Friday, September 24, 2010

Biology Experiments for Teachers - Enzymes: Catalase


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Safety. Although the hazards in the following experiments are negligible, you are advised to consult the latest edition of 'Safeguards in the School Laboratory' published by The Association for Science Education (ase.org.uk) before embarking on any experiment.

Outline. Catalase is an enzyme which occurs in the cells of many living organisms. Certain of the energy-releasing reactions in the cell produce hydrogen peroxide as an end-product. This compound, which is toxic to the cell, is split to water and oxygen by the action of catalase. 2H2O2 = 2H2O + O2

Samples of liver and yeast are dropped into hydrogen peroxide. Oxygen is evolved and the student is asked to extend the experiment to try and decide if an enzyme in the tissues is responsible. The experiments and the questions take about one hour.

Prior knowledge. The existence of inorganic catalysts; enzymes denatured on boiling; oxygen relights a glowing splint.

Advance preparation and materials - per group

20 volume hydrogen peroxide 50 cm3

splint

liver, about 1 cm cube

distilled water 20 cm3

dried yeast about 1 g

clean sand about 1 g

activated charcoal granules, about 1 g

Apparatus - per group

test-tube rack and 4 test-tubes

forceps or seeker for pushing liver into test-tube

4 labels or spirit marker

filter funnel

Bunsen burner

filter paper

test-tube holder

mortar and pestle

Experiment

The investigation below is a fairly critical examination of plant and animal tissues to see if
they contain catalase.

(a) Label three test-tubes 1-3.

(b) Pour about 20 mm (depth) hydrogen peroxide into each tube.

(c) Cut the liver into 3 pieces.

(d) To tube 1 add a small piece of liver, and to tube 2 add a pinch of dried yeast.

(e) Insert a glowing splint into tubes 1 and 2, bringing it close to the liquid surface or into the upper part of the froth.

1 Describe what you saw happening and the effect on the glowing splint.

2 How do you interpret these observations?

3 Is there any evidence from this experiment so far, to indicate whether the gas is coming from the hydrogen peroxide or from the solid?

4 Is there any evidence at this stage that an enzyme is involved in the production of gas in this reaction?

(f) In tube 3 place a few granules of charcoal and observe the reaction.

5 Could charcoal be an enzyme? Explain your answer.

6 Assuming (i) that the gas in (f) is the same as before and (ii) that the charcoal is almost pure carbon, does the result with charcoal help you to decide on the source of the gas in this and the previous experiments?

(g) Suppose the hypothesis is advanced that there is an enzyme in the liver and yeast, which decomposes hydrogen peroxide to oxygen and water; design and carry out a control experiment to test this hypothesis.

7 Record (i) the experiment, (ii) the reasons which led you to conduct it, (iii) the observed
results and (iv) your conclusions.

(h) Wash out the test-tubes. Design and carry out an experiment to see if the supposed enzyme in the plant and animal material can be extracted and still retain its properties. The experiment should include a control.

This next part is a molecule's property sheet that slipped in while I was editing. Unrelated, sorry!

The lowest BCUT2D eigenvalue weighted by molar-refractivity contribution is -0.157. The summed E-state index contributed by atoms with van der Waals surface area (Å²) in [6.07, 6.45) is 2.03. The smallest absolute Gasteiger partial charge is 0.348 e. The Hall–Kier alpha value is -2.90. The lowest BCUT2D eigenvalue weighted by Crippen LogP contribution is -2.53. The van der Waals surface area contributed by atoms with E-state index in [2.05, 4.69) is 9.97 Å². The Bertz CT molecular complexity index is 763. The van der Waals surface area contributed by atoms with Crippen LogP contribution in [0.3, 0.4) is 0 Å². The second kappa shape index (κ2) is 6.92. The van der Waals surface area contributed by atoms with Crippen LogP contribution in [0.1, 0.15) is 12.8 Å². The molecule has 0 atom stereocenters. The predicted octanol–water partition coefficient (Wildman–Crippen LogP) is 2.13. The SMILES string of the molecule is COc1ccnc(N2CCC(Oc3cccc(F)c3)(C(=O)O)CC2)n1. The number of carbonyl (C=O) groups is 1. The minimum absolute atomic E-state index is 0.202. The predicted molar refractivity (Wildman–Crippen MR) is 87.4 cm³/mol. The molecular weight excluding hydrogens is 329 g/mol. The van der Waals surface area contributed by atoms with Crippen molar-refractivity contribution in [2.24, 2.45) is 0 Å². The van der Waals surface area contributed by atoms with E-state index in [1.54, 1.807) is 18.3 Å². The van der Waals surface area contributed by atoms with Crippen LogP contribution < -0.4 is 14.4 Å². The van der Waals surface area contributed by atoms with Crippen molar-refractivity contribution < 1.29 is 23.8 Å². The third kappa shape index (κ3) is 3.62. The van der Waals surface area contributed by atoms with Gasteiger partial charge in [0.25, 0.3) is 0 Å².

8 Describe briefly your procedure, your results and your conclusions.

9 Assuming that liver and yeast each contain an enzyme which splits hydrogen peroxide, is there any evidence to show that it is the same enzyme? What would have to be done to find this out for certain?

Discussion - answers

1 Effervescence should be observed in each case but it is more vigorous with yeast than with liver. The glowing splint should relight.

2 Oxygen is being produced.

3 There is no evidence to indicate whether the liquid or solid is giving the gas. If the students think that a solid is unlikely to give off a gas they could be reminded of marble and hydrochloric acid in which it is the solid producing the carbon dioxide. It seems less likely, however, that yeast and liver would both give off oxygen when treated with hydrogen peroxide, than that hydrogen peroxide should give oxygen when treated with diverse substances.

4 So far, there is no evidence of an enzyme being involved.

5 A gas will come off but not sufficiently rapidly to relight a glowing splint. Charcoal could not
be an enzyme because (a) it is an element and (b) it has been produced by very high temperatures that would destroy enzymes.

6 Charcoal, as an element, could not be giving off oxygen. The gas must be coming from the
hydrogen peroxide.

7 (i) The experiment should involve boiling the tissues and then putting them into hydrogen peroxide.
(ii) If an enzyme is involved,
(iii) no gas will be produced.

8 The student should grind the samples with a little sand and distilled water, filter and test the filtrate with hydrogen peroxide. Oxygen will be evolved with a vigour proportional to that witnessed when the original substances were tested.

The student should boil half of each extract and show that it loses its activity.

9 There seems no fundamental reason why yeast and liver should not have different enzymes which catalyse the decomposition of hydrogen peroxide. To be certain on this point, the enzymes would have to be extracted and their chemical composition determined.




D G Mackean is the author of GCSE Biology, IGCSE Biology, and many other Biology text books. He has a site of Biology Teaching Resources at http://www.biology-resources.com which includes a bank of experiments for teachers, sample PowerPoint presentations, and many biological drawings

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